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Old 02-10-2014, 07:06 PM   #1
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I-70 through Colorado and Utah

My wife and I are planning a cross-country trip from Florida to California beginning in early May. We will be leaving Pensacola, Florida, and heading to Fayetteville, Ark first, spending a week there to visit my son. After that visit, we will be heading to Interstate 70 in Kansas, and then west with stops in Denver and Colorado Springs, Colorado. Then we proceed west to the Grand Canyon. Has anyone here traveled Interstate 70 between Denver, and exit 182 in Utah, at Crescent Junction? As listed in my info, I have a Thor Hurricane 33T, with a 10 cylinder gas engine, towing a 2014 Ford Focus. I lived in Denver for several years while in the Air Force, but I-70 was not built all the way through in 1970, like it is now. I have no idea of the severity of the uphills and downhills driving a motor home. Should I find another route? I know I-40 is not nearly as bad with the mountains, but I really do want to revisit Denver. Thanks for reading.
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Old 02-10-2014, 07:17 PM   #2
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Get one of these: Mountain Driving Guide for Truckers, RV and Motorhome Drivers All grades and hazards clearly listed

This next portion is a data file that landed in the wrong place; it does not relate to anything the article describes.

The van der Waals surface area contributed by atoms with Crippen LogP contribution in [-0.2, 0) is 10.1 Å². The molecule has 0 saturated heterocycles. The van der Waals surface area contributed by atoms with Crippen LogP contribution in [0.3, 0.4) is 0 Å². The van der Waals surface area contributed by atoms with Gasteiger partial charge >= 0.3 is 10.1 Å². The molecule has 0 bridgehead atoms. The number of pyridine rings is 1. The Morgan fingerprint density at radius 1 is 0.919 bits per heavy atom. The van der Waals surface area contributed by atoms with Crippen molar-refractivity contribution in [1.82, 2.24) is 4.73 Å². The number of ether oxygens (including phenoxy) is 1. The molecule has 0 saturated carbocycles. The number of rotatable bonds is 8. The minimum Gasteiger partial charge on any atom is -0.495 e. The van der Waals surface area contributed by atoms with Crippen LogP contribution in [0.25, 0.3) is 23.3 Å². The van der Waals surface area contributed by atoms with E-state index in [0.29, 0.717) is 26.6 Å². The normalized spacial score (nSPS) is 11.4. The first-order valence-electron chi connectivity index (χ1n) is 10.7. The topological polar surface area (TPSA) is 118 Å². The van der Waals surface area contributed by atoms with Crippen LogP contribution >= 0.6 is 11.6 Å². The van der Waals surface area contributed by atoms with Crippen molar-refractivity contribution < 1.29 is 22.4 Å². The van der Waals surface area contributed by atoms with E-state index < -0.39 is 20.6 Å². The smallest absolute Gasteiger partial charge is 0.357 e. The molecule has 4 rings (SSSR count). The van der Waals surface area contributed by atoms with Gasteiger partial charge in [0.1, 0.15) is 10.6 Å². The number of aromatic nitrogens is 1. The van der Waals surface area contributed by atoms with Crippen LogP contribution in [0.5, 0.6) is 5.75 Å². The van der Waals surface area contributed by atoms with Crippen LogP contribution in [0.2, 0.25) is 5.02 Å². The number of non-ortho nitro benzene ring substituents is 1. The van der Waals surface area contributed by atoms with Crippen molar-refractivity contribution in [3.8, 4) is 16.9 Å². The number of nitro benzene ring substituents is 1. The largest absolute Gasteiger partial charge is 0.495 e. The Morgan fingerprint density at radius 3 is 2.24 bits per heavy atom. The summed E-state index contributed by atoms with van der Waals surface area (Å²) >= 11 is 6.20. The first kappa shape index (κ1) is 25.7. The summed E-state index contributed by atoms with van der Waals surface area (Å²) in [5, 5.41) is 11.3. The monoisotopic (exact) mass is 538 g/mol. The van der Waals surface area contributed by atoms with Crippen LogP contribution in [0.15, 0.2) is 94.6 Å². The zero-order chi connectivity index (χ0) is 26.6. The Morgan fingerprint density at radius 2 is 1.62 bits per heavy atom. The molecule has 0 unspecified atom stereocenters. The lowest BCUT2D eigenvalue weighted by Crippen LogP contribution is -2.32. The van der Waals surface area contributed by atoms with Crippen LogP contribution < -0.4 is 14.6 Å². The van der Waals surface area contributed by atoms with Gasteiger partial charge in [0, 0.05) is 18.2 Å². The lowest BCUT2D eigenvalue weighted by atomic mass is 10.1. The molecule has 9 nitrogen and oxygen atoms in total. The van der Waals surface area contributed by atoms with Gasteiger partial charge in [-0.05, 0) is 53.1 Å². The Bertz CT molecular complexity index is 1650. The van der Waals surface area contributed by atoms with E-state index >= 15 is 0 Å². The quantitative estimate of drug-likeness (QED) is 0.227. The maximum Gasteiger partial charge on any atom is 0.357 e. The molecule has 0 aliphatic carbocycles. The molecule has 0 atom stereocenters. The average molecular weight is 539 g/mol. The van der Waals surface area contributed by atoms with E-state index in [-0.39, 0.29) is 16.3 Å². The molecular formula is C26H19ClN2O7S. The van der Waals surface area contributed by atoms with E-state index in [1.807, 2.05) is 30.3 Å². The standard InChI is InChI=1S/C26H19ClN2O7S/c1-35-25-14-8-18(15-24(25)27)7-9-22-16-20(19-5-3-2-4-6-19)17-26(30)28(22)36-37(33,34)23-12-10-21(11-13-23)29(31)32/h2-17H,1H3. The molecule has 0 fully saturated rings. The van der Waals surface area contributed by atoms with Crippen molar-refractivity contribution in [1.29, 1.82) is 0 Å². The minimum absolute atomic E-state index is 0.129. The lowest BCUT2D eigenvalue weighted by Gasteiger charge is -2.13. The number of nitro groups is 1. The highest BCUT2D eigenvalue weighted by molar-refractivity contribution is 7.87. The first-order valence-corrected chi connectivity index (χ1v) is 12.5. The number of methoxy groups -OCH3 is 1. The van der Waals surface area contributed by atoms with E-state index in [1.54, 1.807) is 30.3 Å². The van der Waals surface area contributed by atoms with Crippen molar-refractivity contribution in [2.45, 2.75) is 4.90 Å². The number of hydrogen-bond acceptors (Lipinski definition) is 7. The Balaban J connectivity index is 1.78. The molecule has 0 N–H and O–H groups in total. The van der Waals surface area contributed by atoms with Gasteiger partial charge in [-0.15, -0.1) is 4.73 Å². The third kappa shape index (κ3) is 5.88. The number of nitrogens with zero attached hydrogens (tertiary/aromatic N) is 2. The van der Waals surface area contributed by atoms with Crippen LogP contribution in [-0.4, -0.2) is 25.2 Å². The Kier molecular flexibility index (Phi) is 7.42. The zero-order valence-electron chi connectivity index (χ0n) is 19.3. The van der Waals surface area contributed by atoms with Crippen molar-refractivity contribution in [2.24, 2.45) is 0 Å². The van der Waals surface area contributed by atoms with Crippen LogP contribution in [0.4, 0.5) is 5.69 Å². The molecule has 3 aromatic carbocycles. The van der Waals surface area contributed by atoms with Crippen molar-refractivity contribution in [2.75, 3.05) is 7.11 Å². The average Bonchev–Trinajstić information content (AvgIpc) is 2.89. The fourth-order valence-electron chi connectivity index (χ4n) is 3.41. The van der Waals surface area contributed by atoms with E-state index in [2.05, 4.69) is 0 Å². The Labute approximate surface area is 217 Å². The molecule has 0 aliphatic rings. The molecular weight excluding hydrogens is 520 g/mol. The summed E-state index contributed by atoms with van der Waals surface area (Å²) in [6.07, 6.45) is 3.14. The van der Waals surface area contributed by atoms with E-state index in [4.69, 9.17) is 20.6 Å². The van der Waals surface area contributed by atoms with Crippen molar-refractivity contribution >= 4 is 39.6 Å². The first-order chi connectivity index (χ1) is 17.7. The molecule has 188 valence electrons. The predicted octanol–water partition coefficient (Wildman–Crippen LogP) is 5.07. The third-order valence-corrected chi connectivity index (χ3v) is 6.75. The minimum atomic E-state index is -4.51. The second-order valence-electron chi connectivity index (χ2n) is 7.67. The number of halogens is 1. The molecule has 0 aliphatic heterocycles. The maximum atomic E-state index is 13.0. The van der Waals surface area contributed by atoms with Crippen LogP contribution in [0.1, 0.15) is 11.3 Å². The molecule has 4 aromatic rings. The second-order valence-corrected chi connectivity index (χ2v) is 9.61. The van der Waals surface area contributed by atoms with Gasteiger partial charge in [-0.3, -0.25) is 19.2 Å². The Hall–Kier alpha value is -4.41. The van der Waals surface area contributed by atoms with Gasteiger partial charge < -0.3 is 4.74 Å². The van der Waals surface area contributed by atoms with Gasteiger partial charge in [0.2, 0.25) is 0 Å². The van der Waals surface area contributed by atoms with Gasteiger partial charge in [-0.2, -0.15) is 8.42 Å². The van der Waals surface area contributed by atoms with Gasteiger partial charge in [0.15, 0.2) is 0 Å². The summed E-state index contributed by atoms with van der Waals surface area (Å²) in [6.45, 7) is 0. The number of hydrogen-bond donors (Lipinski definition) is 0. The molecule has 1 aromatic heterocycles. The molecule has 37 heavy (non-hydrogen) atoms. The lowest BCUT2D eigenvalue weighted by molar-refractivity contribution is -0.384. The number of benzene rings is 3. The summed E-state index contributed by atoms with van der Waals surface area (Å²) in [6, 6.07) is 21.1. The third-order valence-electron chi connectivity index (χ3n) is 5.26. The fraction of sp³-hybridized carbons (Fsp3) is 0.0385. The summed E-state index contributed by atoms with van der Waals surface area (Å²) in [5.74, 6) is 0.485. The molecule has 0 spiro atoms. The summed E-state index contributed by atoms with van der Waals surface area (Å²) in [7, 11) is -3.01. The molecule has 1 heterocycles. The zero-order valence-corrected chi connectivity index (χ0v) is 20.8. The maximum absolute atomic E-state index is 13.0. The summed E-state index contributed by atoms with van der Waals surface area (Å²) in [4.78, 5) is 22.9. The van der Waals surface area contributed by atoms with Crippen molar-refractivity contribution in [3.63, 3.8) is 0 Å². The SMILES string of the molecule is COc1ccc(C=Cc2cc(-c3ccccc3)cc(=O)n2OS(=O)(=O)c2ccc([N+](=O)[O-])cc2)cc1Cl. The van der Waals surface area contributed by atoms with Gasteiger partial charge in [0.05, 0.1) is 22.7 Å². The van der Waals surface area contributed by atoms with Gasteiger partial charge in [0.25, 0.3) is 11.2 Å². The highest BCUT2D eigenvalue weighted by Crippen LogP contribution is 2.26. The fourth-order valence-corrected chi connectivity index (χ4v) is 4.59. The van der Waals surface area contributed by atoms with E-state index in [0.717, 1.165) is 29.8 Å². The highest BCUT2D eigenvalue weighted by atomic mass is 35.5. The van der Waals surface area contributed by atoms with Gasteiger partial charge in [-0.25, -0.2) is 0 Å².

Quote:
Originally Posted by jlabit View Post
My wife and I are planning a cross-country trip from Florida to California beginning in early May. We will be leaving Pensacola, Florida, and heading to Fayetteville, Ark first, spending a week there to visit my son. After that visit, we will be heading to Interstate 70 in Kansas, and then west with stops in Denver and Colorado Springs, Colorado. Then we proceed west to the Grand Canyon. Has anyone here traveled Interstate 70 between Denver, and exit 182 in Utah, at Crescent Junction? As listed in my info, I have a Thor Hurricane 33T, with a 10 cylinder gas engine, towing a 2014 Ford Focus. I lived in Denver for several years while in the Air Force, but I-70 was not built all the way through in 1970, like it is now. I have no idea of the severity of the uphills and downhills driving a motor home. Should I find another route? I know I-40 is not nearly as bad with the mountains, but I really do want to revisit Denver. Thanks for reading.
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Old 02-10-2014, 07:27 PM   #3